'The helpline will be run by the NSPCC to help those who have experienced sexual misconduct in education settings.'Izzy Thomas

Content Note: This article contains discussion of sexual assault and harassment, and mention of victim-blaming.

Late last month, the Education Secretary, Gavin Williamson, announced a new helpline aiming to support victims of sexual harassment and abuse in education settings. Initially, I received this development with enthusiasm, reflecting on how it might improve accessibility to support. Growing up female in the education system, my everyday life was characterised by misogyny, sexualisation and harassment.

It therefore came as no surprise to me that 58% of girls aged 14 to 21 in Britain have been publicly sexually harassed in their learning environments. It finally seemed that survivors were being directly encouraged to come forward in a safe manner, and at their own pace.

However, I began to question whether a single helpline would be enough to eradicate decades of the virulent culture that has infected our education system. Victims have struggled to find support from their schools and the police: will an extra layer of bureaucracy beneficial, or simply performative? With rape prosecutions at a record low in England and Wales, and only 15% of victims reporting to the police, there is a clear absence of institutional support for survivors. So, while a helpline may encourage the reporting of abuse, there’s still no guarantee it will achieve justice.

“Safeguarded by anonymity, many testimonies relay an almost universal experience of being blamed, or dismissed by peers, authority figures, and institutions.”

Incidents of sexual abuse are found in virtually every corner of the UK’s education system. A plethora of allegations against some of the UK’s most high-profile private schools made headlines in March, with many victims finding their voice through the website www.everyonesinvited.uk. As of April 2021, over 14,000 survivors’ testimonies from victims of all ages and educational backgrounds have been published, highlighting the abhorrent commonality of the issue.

Safeguarded by anonymity, many testimonies relay an almost universal experience of being blamed, or dismissed by peers, authority figures, and institutions. Many instances take place in schools or spaces which in which they should have been protected. Educational bodies have clearly failed to ensure the safety of their students and staff.

The normalisation of this behaviour is facilitated at an early age, by the uninspiring, rudimentary state of sex and relationship education in our primary schools. My own year group was separated by gender, crammed into separate classrooms and given lectures on puberty and periods - but never advised on how to report inappropriate behaviour. We were not given the resources we needed to protect ourselves from harm and exploitation.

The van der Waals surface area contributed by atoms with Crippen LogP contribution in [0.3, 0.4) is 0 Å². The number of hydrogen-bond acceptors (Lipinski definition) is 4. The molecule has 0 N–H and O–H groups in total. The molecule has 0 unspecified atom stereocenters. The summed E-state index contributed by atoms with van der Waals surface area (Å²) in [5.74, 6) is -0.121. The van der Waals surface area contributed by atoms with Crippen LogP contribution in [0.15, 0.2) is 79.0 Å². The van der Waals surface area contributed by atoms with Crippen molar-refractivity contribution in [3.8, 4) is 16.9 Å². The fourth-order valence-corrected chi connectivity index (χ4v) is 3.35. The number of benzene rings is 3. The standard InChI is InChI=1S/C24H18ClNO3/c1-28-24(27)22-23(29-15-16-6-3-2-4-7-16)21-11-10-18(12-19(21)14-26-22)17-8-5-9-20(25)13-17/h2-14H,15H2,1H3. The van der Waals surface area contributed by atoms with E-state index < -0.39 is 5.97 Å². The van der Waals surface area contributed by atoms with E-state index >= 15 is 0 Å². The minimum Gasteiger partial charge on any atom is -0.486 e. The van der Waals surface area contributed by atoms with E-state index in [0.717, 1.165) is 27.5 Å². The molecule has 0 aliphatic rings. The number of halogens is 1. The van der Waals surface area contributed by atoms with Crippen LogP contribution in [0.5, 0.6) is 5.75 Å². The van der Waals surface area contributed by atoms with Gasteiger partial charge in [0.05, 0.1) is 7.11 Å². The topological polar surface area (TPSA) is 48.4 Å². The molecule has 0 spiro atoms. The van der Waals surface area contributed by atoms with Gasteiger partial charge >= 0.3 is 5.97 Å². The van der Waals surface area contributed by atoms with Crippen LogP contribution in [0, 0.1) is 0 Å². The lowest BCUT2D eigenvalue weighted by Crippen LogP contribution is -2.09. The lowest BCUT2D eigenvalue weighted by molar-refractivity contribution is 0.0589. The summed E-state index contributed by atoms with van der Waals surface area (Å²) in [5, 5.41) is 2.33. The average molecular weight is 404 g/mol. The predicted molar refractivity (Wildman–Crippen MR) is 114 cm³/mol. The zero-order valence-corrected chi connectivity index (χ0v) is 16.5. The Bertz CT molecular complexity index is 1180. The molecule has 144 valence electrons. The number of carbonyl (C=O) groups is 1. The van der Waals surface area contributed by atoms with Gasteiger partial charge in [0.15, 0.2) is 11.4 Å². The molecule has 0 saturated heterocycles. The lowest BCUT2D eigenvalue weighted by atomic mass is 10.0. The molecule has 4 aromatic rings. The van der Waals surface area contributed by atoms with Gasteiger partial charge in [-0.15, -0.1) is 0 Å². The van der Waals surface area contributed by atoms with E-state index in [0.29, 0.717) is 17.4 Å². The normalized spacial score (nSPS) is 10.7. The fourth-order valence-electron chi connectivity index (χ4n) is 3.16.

Even at the secondary school level, where the issue became more prominent, concepts such as consent were reduced to a dichotomous yes or no. Aspects like abuse within relationships, or coercive control, were not covered, contributing to the confusion over what constituted abuse. Hearing mixed accounts of my friends’ experiences of sex education also reflects a failure to standardise what is taught and discussed in schools, resulting in an uneven field of understanding that leaves some groups more vulnerable.

“After all, recognition does not equate to action, and there has been little progress in this area since the report’s publication.”

Certainly, educational settings, by their very nature, have the ability to help prevent sexual abuse through raising awareness. Promoting the helpline and using it as a starting point for discussions around sexual harassment and abuse in schools would be greatly beneficial, especially in destigmatising the issue and addressing victim-blaming.

But this is not the first time the government has attempted to address this issue in schools. In 2018, a report advising educational institutions on how to help victims was released. Whilst the report is very detailed, its findings and suggestions have failed to filter down to the masses of schools and students affected. After all, recognition does not equate to action, and there has been little progress in this area since the report’s publication. Increased awareness of the issue, though very helpful, does not always result in genuine change.


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Williamson’s drive for an urgent review suggests the government is finally recognising this as an institutional issue. Yet it has come far too late. The intention of the helpline, as outlined on a dedicated webpage, is to ‘galvanise a whole-system response’ placing a particular focus on ‘prevention and early intervention’. But the medium of a helpline places pressure on victims to come forward, and fails to provide the proper infrastructure required to safeguard pupils in the first place.

In a statement, Williamson expressed his determination “to make sure the right resources and processes are in place across the education system to support any victims of abuse to come forward”. To achieve this, we need to change the way sexual harassment and abuse is addressed and portrayed in schools - whether by reforming SRE or implementing a more empowering and standardised reporting system.

These are the steps that will ultimately help us to overhaul the attitudes that infest not only our schools, but our society at large. A helpline alone falls far short of the systemic change we need.